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Re: <nettime> The car park theory of American takeover
Keith Hart on Sun, 7 Nov 2004 22:17:05 +0100 (CET)

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Re: <nettime> The car park theory of American takeover

I thought the car park theory was a good metaphor for the black hole that 
is public life in America. At the risk of descending to banal abstraction, 
I would put the main difference between the USA and EU down to the 
relative dominance of private property over public provision. This 
accounts at once for Americans' greater economic dynamism, work ethic, 
insecurity and religiosity. Europeans have not yet abandoned the welfare 
state and that allows them to be less productive and more secular. Put 
another way, they are still struggling to keep the idea of citizen 
equality alive, whereas the Americans never imagined that capitalism could 
be anything but unequal.

Bowling for Columbine was a great success in Europe because it featured 
those gun-crazy Americans. What could be mnore conducive to insecurity 
than kids massacring their schoolmates? But I felt that Moore's analysis 
was weak. He wanted to attribute the violence to America's history of 
racism, whereas I would start with the system of private property that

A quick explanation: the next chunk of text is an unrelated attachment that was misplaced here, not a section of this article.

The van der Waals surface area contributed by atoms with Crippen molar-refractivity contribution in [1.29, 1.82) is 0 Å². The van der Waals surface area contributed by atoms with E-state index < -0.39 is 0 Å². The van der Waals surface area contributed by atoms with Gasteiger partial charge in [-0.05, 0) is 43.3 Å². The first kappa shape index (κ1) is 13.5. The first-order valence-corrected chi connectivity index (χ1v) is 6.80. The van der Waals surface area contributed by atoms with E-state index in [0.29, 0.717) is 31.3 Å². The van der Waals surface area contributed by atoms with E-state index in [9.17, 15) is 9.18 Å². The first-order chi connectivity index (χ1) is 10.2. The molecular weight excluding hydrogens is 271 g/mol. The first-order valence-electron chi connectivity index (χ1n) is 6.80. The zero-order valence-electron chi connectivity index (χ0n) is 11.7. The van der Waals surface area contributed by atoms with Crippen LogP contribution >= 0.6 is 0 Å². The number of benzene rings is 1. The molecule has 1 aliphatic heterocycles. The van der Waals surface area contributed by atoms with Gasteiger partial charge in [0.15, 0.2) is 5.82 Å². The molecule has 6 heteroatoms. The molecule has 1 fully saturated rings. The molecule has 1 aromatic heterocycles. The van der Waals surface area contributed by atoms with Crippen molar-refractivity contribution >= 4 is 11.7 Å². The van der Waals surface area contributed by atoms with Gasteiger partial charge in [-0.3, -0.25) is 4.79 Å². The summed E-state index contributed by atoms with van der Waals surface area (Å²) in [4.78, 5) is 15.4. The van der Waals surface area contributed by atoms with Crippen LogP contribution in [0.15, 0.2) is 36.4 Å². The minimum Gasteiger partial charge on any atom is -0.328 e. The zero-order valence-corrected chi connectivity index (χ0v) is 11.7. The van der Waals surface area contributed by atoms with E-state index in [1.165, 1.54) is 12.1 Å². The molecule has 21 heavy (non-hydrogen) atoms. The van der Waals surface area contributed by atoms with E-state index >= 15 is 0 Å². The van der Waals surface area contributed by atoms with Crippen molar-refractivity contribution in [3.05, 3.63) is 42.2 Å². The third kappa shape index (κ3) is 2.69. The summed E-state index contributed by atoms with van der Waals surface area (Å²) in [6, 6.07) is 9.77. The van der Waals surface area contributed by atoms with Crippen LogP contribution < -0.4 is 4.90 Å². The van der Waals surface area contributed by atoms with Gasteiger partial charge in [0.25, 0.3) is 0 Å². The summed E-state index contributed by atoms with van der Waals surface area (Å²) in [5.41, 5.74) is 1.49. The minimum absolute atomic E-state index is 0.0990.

leaves individuals isolated and afraid. This insecurity attaches itself to 
many symbols, including fear of black people.

One American dictionary's definition of fascism is "business-driven 
government linked to an aggressive nationalism". It is not hard to see how 
the Bush government's drive towards global corporate domination and 
lawlessness at home and abroad would find resonance in the desire of many 
Americans to escape from their own market dependence into the imagined 
integrity of religion, family and community. Precarious national finances, 
the threat of another great deflation and Asia's inexorable rise as the 
centre of world production all reinforce the downward spiral of economic 
insecurity, religious nostalgia, lawless violence and fascist politics. 
Compare the 1930s.

The importance of the car in this cultural complex cannot be exaggerated. 
In the middle ages, only the aristocracy got to jump on a horse to go fast 
wherever they liked whenever they liked. The car democratizes that 
freedom, but it is socially and ecologically unsustainable. The rate of 
car ownership in rich countries the last time I looked was 400 per 
thousand, as against 16 per thousand among the rest. So the car is not a 
bad symbol for an unequal world in which privatization runs amok, creating 
a wasteland where the public interest used to be..

A former Tory minister of transport once said that he wanted everyone 
driving cars, since he personally couldn't stand the people you meet on 
public transport. He didn't say that the car and television were the two 
technologies Margaret Thatcher relied on to break up social democracy in 

Yes, there is some mileage to the car park theory. Indeed it is 
irrefutable, since it could never be put to the test of empirical 

Keith Hart

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